Happy October (barely!) and welcome to newsletter number 3. We’re a little short on news this time around, but still counting down to the release of A Dismal Harvest (Marketplace Mystery #2) on March 15th. It’s already available on Edelweiss, so if you’re a reviewer you can request it there.
Also! Last week I made my first-ever radio appearance, on KSVY Sonoma. You can listen to it here; I’m on right after the sustainability coordinator.
And now, on to the plots. In the spirit of the season, they’re all very scary.
Ghost Kitchen (Culinary Horror)
After years of cooking in other people’s restaurants, Kyle Delgado has finally put together the money to open his own business. Granted, it’s delivery only, operating out of a shared prep space—known as a ghost kitchen—with a half dozen other culinary hopefuls, but with luck his gourmet chicken sandwiches and wings delivery service will be successful enough for him to turn Cluck You Up into the national chain he’s always dreamed of running. That’s the plan, anyway. But strange things have been happening in the kitchen, and now two of the other chefs who were working there have gone missing. Still, he has orders to fill, and even the story of the mysterious deaths of the entire kitchen staff of the restaurant that once occupied the space isn’t enough to stop him from putting in an overnight shift to get ready for a major catering job. But he isn’t alone—the ghost of the long-dead pastry chef/serial killer that lurks in the back of the walk-in and the depths of the deep fryer is waiting. And she’s hungry.
Bad Bones (Real Estate Horror)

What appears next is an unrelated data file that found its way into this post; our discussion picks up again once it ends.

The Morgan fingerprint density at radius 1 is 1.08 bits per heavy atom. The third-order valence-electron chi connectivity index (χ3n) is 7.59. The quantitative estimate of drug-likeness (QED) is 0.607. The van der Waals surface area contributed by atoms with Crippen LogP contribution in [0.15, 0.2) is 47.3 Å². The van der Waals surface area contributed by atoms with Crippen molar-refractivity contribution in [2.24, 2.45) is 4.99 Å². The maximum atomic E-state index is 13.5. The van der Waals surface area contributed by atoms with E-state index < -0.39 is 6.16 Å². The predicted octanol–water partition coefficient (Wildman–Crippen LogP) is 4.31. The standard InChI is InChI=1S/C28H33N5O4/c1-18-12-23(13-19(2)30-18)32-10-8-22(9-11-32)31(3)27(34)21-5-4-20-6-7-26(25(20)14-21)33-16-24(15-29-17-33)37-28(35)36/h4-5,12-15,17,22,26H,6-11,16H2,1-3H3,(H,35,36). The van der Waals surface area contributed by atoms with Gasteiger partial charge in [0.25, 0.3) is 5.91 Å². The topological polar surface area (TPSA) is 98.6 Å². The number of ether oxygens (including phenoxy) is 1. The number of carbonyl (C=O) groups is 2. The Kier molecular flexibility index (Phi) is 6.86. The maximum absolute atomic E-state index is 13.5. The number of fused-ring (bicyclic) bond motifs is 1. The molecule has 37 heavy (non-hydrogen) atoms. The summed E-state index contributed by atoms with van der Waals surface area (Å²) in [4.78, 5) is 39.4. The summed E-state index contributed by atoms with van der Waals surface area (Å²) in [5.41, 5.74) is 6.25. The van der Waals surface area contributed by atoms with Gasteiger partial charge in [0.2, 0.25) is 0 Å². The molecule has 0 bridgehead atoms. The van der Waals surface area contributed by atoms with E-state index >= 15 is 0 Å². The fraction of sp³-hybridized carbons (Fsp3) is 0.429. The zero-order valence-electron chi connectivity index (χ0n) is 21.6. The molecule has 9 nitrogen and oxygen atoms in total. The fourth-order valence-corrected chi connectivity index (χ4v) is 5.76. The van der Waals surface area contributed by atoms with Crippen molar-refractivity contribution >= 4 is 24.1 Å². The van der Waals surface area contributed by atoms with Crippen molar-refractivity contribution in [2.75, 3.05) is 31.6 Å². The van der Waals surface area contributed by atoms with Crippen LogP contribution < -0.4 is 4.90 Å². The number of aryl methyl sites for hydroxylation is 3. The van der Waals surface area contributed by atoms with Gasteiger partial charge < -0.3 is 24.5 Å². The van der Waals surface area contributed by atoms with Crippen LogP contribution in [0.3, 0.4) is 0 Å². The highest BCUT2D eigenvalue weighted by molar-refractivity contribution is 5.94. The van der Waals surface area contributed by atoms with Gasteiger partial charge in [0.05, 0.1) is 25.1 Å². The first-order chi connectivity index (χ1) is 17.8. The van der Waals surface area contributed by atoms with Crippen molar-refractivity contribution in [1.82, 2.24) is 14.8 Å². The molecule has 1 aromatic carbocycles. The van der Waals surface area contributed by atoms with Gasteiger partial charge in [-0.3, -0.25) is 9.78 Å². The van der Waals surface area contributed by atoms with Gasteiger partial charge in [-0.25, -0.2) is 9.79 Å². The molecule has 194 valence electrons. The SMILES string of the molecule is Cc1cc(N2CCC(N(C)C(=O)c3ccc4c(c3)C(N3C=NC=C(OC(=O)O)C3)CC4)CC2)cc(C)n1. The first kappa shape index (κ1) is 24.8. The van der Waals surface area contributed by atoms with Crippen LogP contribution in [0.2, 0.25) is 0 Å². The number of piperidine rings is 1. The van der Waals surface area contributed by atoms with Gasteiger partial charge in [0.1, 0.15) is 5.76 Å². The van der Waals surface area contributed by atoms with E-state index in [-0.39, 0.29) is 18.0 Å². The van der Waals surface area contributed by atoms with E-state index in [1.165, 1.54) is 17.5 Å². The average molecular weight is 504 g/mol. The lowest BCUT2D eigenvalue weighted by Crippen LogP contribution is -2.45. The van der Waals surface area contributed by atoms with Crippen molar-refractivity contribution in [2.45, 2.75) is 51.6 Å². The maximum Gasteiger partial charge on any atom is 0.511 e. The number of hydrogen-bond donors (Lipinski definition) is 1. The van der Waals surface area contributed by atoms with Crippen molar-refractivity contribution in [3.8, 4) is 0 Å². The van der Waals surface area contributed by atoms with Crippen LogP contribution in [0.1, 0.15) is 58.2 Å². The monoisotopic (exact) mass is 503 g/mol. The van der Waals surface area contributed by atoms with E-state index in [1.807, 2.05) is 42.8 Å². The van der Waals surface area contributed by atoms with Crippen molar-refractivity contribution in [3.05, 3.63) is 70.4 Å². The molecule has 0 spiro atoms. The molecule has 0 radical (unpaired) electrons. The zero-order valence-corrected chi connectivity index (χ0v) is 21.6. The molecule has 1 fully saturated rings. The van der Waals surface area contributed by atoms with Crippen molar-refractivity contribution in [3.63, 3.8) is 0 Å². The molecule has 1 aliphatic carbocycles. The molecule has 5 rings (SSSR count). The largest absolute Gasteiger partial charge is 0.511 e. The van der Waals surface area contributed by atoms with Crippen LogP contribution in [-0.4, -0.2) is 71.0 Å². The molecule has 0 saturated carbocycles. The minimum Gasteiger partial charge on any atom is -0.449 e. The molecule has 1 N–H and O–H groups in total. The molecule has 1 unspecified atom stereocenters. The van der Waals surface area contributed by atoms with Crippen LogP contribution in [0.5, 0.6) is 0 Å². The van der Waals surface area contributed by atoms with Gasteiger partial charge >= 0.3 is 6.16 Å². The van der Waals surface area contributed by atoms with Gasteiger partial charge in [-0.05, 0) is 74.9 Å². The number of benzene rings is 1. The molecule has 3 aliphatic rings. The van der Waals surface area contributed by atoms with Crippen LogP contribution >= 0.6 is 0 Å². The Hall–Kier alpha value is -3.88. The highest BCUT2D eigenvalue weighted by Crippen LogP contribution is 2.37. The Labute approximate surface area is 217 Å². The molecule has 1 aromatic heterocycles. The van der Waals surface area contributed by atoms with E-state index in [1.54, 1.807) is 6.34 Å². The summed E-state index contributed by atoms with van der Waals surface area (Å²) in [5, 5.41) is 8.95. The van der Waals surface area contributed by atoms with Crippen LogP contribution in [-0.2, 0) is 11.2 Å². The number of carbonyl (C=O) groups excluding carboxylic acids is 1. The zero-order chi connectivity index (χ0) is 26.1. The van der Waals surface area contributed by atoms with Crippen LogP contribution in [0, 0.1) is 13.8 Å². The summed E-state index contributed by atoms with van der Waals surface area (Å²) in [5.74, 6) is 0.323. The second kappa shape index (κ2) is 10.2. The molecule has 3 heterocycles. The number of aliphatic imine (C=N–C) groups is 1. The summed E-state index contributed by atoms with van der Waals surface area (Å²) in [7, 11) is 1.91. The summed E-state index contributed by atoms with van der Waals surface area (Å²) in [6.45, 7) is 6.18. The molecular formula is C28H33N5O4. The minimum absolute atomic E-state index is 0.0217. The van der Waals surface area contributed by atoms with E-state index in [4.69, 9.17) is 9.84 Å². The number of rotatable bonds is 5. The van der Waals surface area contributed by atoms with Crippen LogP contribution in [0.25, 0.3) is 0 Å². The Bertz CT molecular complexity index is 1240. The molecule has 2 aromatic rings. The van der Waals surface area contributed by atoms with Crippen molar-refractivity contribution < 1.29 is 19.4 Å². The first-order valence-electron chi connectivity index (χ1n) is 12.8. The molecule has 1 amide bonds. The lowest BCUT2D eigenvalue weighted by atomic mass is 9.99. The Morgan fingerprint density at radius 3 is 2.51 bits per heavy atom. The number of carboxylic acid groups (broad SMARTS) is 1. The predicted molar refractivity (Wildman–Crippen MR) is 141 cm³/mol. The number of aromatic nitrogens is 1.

Ditchwater, the final house designed by the famed architect affectionately known as Total-Lunatic Jones, is a masterpiece of midcentury design that has unaccountably stood empty for years. Despite that, when structural engineer Helen Pei tours with her realtor, she’s surprised to find the entire house in pristine condition. Driven by an impulse for which she can’t quite account, she makes an offer, and it’s immediately accepted. It’s only on moving in that she discovers that there’s something wrong with the building, and it’s not the drains. It’s worse.* In the depths of his madness, Jones created a set of symbols that could open a passage to Hell, and he built them into the structure of the building. But his death interrupted the construction, and it isn’t until Helen repairs a wall in the kitchen that his vision is finally, inadvertently, realized. Now, Helen is facing the reno job of her life, and she’s about to find out how brutal architecture can be.
(*Depending on how you look at it.)
They Float! (Balloon Horror)
Once upon a time, in the age of magic, an evil creature of great power stalked the world, feasting on all the pain and sorrow it could create. It was defeated, at great cost, its body annihilated and its spirit buried deep in the Earth. The witches who overcame it even trapped it in a pocket of inert, unbreathable gas, the better to keep it from ever finding humanity again.
In 2022, the worldwide supply of helium is running short, and mining companies find themselves prospecting further and further to seek it out. So when a new pocket is uncovered, the general feeling is relief, even if the equipment malfunctions on the job are somewhat deadlier than usual. Three months later, on the other side of the world, a fresh tank arrives at a party supply store, just as the Pleasant Valley middle school PTA is putting the finishing touches on the setup for the fall dance (carnival themed). Five giant clown balloons are set to decorate the gym, and the shop owner helpfully comes out after he closes the shop, to deliver and inflate them. Twenty minutes later, no one can find him, the power is out and the balloons are missing. Now, all that stands between an ancient evil and the return of its reign of terror are four angry moms and a mildly-incontinent labradoodle.
Scary things are all well and good, but we’re coming on for the holidays, and as far as I’m concerned that means one thing: fancy cheese, the richer and runnier the better. Quinta and it’s more widely available cousin Harbison owe their heritage to Vacherin Mont d’Or, with their bark-wrapped exteriors and spoonable insides. Slice off the top, scoop out the middle, and have some crusty bread standing by.